One of the Japanese craft, the I-201, was capable of speeds of about 20 knots while submerged, making it among the fastest diesel submarines ever made. Like other Japanese subs, it had a rubberized coating on the hull, an innovation intended to make it less apparent to sonar or radar.
The other, the I-14, was much larger and slower and designed to carry two small planes, Aichi M6A Seirans. The aircraft, which had folding wings and tails and could carry a torpedo or 1,800-pound bomb, were housed in watertight hangars inside the submarine. They could be brought onto the deck and launched by a catapult. (The only existing Seiran is in the hands of the Smithsonian.)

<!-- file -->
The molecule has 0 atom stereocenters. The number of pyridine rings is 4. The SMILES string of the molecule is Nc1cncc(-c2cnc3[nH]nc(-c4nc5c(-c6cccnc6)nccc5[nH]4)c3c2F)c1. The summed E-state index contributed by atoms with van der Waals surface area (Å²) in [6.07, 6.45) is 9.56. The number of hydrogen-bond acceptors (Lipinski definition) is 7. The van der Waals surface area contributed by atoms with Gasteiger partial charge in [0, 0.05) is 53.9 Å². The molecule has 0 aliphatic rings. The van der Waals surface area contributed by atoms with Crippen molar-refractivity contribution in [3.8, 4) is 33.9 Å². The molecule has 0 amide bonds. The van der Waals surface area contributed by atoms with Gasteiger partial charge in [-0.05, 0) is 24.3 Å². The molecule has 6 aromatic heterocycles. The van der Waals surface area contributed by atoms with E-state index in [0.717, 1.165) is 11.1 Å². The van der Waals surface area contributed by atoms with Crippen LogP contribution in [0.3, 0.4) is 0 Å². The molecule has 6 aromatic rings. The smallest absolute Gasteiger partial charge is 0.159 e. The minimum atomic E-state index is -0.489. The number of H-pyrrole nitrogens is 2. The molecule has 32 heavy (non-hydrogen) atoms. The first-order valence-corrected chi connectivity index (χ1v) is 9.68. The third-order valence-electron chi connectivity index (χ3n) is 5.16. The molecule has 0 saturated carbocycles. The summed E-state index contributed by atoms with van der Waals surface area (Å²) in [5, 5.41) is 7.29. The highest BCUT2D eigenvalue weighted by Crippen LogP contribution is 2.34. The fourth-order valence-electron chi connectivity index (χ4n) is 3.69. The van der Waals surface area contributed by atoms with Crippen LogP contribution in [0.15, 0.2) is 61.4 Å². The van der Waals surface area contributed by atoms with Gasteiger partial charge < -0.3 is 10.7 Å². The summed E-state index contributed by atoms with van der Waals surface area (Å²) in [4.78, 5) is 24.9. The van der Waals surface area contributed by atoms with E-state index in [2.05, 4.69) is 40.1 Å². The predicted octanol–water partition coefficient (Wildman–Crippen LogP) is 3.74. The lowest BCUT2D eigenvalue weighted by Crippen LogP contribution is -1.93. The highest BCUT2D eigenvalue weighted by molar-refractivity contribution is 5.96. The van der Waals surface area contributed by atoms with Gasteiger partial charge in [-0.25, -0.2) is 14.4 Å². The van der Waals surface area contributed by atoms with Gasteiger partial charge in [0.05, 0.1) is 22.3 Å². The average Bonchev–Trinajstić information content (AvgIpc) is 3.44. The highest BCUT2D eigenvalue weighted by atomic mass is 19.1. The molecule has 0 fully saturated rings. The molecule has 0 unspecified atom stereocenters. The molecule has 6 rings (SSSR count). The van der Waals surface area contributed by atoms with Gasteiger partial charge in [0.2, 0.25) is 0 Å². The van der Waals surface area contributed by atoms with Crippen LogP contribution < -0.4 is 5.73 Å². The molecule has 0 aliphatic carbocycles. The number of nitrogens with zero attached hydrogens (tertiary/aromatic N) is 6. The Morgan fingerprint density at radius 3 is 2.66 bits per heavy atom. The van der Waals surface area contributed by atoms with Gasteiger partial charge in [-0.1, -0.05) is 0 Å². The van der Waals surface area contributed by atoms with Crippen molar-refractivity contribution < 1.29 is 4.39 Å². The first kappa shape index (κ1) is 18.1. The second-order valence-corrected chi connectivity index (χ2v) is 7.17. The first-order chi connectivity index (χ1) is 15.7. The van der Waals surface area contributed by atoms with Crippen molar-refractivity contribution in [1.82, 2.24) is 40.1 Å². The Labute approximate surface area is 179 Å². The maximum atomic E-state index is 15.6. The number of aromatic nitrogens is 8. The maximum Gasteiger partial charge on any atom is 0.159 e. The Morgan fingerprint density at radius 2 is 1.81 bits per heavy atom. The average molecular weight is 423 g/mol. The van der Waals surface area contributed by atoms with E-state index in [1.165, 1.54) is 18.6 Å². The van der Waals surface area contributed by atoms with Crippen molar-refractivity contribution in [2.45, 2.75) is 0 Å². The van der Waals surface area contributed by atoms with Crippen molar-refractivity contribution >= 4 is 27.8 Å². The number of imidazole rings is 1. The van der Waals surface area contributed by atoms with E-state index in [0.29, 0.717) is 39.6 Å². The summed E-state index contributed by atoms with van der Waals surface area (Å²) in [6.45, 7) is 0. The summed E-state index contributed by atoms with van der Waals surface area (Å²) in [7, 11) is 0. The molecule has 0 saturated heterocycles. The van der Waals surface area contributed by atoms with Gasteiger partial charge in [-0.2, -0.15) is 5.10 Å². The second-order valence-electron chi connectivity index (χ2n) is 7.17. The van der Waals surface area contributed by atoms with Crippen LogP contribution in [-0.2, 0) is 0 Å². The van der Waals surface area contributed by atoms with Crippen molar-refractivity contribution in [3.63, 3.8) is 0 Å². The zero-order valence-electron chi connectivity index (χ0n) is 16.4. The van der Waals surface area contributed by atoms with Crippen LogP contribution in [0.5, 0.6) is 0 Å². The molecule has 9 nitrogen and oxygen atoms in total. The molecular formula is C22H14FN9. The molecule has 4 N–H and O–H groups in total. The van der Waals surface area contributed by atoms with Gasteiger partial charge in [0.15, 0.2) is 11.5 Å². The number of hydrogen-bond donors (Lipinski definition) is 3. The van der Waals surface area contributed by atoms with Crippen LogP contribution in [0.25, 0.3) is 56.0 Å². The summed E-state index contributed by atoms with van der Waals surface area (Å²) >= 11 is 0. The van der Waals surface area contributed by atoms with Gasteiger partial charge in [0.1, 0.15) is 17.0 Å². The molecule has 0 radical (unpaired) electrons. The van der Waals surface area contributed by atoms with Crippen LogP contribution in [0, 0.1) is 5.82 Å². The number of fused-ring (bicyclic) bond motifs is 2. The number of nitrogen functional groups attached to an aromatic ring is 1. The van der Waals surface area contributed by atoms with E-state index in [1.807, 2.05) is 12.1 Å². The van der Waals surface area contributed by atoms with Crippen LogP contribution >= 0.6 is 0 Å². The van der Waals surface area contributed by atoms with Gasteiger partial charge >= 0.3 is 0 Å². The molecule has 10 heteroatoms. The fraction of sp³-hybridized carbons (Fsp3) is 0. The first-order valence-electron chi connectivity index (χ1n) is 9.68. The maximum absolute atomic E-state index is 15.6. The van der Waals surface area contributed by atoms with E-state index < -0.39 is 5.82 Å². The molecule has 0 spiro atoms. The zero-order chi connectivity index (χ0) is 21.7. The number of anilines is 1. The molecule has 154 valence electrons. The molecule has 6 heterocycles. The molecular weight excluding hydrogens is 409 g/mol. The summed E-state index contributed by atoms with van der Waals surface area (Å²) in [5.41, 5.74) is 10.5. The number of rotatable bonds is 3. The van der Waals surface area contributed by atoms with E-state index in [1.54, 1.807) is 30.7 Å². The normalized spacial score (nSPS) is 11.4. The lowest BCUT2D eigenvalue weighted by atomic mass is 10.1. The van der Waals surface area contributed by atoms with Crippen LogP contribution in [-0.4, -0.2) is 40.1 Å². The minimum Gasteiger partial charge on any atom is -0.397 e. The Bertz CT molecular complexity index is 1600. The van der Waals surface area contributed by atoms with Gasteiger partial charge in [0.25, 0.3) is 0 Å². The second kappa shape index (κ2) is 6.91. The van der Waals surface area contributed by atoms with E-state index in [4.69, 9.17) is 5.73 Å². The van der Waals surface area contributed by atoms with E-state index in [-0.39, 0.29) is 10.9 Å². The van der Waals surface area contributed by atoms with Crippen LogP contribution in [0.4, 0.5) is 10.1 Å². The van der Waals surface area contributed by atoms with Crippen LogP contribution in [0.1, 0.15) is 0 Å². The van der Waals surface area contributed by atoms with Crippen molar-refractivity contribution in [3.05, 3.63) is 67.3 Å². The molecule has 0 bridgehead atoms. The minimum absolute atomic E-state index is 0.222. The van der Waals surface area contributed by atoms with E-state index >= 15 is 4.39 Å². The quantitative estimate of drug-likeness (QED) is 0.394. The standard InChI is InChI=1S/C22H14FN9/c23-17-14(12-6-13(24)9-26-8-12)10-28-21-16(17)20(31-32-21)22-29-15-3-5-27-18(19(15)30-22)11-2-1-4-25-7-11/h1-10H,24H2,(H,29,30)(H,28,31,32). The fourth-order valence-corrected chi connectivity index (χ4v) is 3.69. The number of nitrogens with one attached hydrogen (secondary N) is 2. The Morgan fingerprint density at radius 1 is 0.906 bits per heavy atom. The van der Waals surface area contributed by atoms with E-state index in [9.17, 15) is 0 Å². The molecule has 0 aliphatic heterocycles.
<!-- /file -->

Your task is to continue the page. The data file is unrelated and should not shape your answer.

Thursday, November 12, 2009
Two Japanese Subs From WWII Found Off Hawaii
In this picture, our friendly deepsea photobot HURL rests on the deck of the I-14 and examines the deck gun.